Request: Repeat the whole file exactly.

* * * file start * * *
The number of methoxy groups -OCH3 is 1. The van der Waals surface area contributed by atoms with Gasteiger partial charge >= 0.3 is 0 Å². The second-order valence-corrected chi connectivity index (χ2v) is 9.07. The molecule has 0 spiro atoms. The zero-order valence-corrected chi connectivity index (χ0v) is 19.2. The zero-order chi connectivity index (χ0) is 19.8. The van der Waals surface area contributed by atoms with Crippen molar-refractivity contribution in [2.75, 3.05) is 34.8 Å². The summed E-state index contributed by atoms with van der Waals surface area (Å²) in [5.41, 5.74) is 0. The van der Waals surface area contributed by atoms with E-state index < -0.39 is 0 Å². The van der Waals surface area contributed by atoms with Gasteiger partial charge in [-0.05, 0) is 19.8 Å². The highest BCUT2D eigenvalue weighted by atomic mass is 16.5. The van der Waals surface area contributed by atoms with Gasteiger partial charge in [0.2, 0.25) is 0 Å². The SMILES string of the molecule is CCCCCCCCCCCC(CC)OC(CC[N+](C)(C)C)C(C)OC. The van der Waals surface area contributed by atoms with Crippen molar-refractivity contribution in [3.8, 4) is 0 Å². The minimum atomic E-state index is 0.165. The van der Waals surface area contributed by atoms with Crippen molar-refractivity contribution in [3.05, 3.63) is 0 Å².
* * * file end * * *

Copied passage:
The number of methoxy groups -OCH3 is 1. The van der Waals surface area contributed by atoms with Gasteiger partial charge >= 0.3 is 0 Å². The second-order valence-corrected chi connectivity index (χ2v) is 9.07. The molecule has 0 spiro atoms. The zero-order valence-corrected chi connectivity index (χ0v) is 19.2. The zero-order chi connectivity index (χ0) is 19.8. The van der Waals surface area contributed by atoms with Crippen molar-refractivity contribution in [2.75, 3.05) is 34.8 Å². The summed E-state index contributed by atoms with van der Waals surface area (Å²) in [5.41, 5.74) is 0. The van der Waals surface area contributed by atoms with E-state index < -0.39 is 0 Å². The van der Waals surface area contributed by atoms with Gasteiger partial charge in [-0.05, 0) is 19.8 Å². The highest BCUT2D eigenvalue weighted by atomic mass is 16.5. The van der Waals surface area contributed by atoms with Gasteiger partial charge in [0.2, 0.25) is 0 Å². The SMILES string of the molecule is CCCCCCCCCCCC(CC)OC(CC[N+](C)(C)C)C(C)OC. The van der Waals surface area contributed by atoms with Crippen molar-refractivity contribution in [3.8, 4) is 0 Å². The minimum atomic E-state index is 0.165. The van der Waals surface area contributed by atoms with Crippen molar-refractivity contribution in [3.05, 3.63) is 0 Å².